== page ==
3. @Anonymous-
    I feel an important thing to consider in this scenario is that there was a 'no' issued. If someone says 'no' and continues to be pressured, then a change to saying 'yes' can't really be considered true consent. (Though the blog is not very clear on how definitely the 'no' was iterated.) And I agree with you that women have a responsibility to make their consent, or lack thereof clear.
    However, having been in a situation where I knew there was no way for me, physically, to overcome the other person and get away, where I was completely at the mercy of the other person to choose not listen when I asked them to stop (which I did ask, firmly), I can very much attest to the fear and the mental and physical paralysis that can overcome someone in that situation. I "gave in" and said yes, even if though I didn't want to. I often wish I had had the strength to fight back, the strength that you had, but the fact that I didn't does not make what happened any less an assault.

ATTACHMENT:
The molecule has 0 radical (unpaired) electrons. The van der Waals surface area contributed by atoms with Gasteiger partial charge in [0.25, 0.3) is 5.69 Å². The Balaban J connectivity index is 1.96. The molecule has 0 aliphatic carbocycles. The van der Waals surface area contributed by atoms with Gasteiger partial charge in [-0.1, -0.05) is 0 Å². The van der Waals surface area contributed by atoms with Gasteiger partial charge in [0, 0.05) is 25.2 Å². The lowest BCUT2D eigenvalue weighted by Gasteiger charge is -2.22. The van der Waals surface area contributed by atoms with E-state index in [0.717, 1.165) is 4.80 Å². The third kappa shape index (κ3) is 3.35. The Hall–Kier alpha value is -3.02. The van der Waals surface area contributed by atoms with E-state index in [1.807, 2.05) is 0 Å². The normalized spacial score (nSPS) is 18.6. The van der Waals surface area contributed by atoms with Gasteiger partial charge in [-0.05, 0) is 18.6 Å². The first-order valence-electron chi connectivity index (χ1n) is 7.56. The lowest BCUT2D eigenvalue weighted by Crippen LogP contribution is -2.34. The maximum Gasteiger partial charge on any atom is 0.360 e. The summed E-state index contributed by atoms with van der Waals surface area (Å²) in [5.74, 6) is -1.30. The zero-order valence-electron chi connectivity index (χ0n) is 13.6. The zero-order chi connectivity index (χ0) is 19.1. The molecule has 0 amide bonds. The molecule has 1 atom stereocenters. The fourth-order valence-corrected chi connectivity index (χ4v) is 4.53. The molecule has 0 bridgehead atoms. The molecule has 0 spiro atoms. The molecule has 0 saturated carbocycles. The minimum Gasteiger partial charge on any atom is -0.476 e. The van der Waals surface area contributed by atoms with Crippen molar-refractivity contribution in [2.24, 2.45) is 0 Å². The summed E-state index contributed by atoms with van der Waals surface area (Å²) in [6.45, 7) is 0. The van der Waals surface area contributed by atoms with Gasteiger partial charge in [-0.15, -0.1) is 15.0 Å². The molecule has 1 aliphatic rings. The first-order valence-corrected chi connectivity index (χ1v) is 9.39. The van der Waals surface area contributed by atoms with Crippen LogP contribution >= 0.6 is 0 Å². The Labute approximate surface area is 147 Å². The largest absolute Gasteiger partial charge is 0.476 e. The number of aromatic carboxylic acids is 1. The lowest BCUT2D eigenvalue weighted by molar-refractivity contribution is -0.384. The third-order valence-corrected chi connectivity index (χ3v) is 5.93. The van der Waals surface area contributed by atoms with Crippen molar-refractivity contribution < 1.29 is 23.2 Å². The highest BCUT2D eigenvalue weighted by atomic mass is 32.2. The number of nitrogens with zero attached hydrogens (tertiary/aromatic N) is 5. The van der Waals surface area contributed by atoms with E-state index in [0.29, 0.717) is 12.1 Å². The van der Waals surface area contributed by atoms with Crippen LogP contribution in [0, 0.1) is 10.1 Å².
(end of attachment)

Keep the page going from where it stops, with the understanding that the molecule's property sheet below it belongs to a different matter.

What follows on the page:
4. @ the first Anonymous:

    As a rape survivor myself, rape apologia from fellow rape survivors turns my stomach.

    I could have said "no," you're right. And I probably should have. However, I didn't think it was possible/socially accecptable/nice to say "no" to my boyfriend. I thought it would be rude if I did. I thought that women should have sex to please their partners. Then on top of that, he was violating my boundaries in other ways (feeling me up when I physically moved his hands away multiple times, fucking with our BC without discussing it with me first), and the few times I *did* say no, it got extremely, extremely awkward. Oh, and I was 18 and previously a virgin, and he was 21 and not at all a virgin.

    There were all sorts of good reasons for me to play along and say "yes," even when I didn't want to, and all sorts of bad reasons for me to refuse. It was hella traumatic for me. Go on, tell me it wasn't rape again.

    He should have asked, verbally, if I wanted to have sex, instead of just assuming I was cool with it and initiating. He shouldn't have sulked when I said "no." He should have goddam controlled his hands when I physically removed them from my body. He should've stopped what he was doing the times I went unresponsive during intercourse, because I wasn't enjoying what was happening.

    Rape happens even when women don't say "no." It is not, and was not, my responsibility to stop people from doing things to me without my consent; it is other people's job to not do things to me without receiving my consent first!

  5. @Del